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Medical Writings |

What Do Doctors Find Meaningful about Their Work?

Carol R. Horowitz, MD, MPH; Anthony L. Suchman, MD; William T. Branch Jr., MD; and Richard M. Frankel, PhD
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From Mount Sinai School of Medicine, New York, New York; Rochester, New York; Emory University School of Medicine, Atlanta, Georgia; Regenstrief Institute, Indianapolis, Indiana.

Disclaimer: The conclusions, views, and opinions expressed herein are the authors' and do not necessarily reflect those of the Robert Wood Johnson Foundation or the authors' affiliate medical centers and universities.

Acknowledgments: The authors thank Lorna A. Rhodes for her insights and Dale Matthews and Jamie Kerr for their contributions.

Grant Support: At the time the research was conducted, Dr. Horowitz was a fellow in the Robert Wood Johnson Clinical Scholars Program.

Potential Financial Conflicts of Interest: None disclosed.

Requests for Single Reprints: Carol R. Horowitz, MD, MPH, Mount Sinai School of Medicine, Box 1077, One Gustave L. Levy Place, New York, NY 10029; e-mail, Carol.Horowitz@mountsinai.org.

Current Author Addresses: Dr. Horowitz: Mount Sinai School of Medicine, Box 1077, One Gustave L. Levy Place, New York, NY 10029.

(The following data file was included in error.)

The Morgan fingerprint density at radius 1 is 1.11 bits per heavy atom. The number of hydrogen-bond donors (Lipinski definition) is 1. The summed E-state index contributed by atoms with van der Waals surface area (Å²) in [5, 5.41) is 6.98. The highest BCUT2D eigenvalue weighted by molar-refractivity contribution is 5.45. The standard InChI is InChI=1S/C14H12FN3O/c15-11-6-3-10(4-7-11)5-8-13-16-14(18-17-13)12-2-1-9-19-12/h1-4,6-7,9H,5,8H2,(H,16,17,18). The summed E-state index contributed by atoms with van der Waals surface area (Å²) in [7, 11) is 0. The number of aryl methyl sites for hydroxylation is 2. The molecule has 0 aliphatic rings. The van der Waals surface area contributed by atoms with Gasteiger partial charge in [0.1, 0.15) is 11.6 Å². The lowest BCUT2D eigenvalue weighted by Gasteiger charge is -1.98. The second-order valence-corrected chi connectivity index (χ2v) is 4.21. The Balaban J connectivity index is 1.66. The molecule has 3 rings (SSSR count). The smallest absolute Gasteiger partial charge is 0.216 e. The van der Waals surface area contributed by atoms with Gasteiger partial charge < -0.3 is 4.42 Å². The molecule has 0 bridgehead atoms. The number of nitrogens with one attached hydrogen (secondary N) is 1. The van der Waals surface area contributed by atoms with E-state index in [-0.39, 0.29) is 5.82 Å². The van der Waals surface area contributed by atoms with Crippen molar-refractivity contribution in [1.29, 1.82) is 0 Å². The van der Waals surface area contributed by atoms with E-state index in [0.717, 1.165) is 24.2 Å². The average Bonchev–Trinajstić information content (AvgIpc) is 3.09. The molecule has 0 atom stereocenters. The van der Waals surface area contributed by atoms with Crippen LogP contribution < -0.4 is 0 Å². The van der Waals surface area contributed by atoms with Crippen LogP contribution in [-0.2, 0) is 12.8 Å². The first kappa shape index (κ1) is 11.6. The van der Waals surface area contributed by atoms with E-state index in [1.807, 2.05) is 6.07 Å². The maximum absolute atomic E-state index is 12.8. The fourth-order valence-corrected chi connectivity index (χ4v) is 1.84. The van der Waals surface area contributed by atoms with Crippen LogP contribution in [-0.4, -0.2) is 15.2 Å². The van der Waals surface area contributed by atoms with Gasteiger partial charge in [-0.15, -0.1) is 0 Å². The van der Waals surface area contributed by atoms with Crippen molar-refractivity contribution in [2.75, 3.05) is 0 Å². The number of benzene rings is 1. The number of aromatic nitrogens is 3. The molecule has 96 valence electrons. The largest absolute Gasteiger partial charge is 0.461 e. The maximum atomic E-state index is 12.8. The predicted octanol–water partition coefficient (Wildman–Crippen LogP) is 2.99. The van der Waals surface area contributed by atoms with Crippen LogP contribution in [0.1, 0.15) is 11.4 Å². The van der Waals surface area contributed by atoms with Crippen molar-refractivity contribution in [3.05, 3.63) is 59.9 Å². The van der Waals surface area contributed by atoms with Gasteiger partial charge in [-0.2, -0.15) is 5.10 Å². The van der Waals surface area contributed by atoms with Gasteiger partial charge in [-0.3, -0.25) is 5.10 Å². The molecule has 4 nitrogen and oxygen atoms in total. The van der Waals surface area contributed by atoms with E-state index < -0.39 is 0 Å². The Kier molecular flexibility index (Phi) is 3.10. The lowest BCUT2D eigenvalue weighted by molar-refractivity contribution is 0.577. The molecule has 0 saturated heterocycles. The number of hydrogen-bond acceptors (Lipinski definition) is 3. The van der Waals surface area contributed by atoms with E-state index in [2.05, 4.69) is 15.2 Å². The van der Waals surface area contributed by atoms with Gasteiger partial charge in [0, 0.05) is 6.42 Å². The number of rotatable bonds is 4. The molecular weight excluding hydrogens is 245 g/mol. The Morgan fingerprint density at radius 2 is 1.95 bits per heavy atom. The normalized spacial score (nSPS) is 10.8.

Dr. Suchman: 42 Audobon Street, Rochester, NY 14610.

Dr. Branch: Department of Medicine, Emory University School of Medicine, 1525 Clifton Road, Atlanta, GA 30322.

Dr. Frankel: Regenstrief Institute, 1050 Wishard Boulevard, Indianapolis, IN 46202.

Ann Intern Med. 2003;138(9):772-775. doi:10.7326/0003-4819-138-9-200305060-00028
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Although medical practice has always been difficult and the risk for burnout close at hand, most practitioners have found that the joys and satisfaction of their work have prevailed over the challenges, enabling them to sustain a lifelong commitment to service. Thirteen years ago, we began to conduct workshops to help practitioners reflect on their own experiences in practice and discover and explicitly identify what it is about the practice of medicine that is meaningful to them. We believed that with a clear understanding of what nourished and sustained them, clinicians could attend more consciously and intentionally to enhancing that which was meaningful and attenuating that which was depleting.

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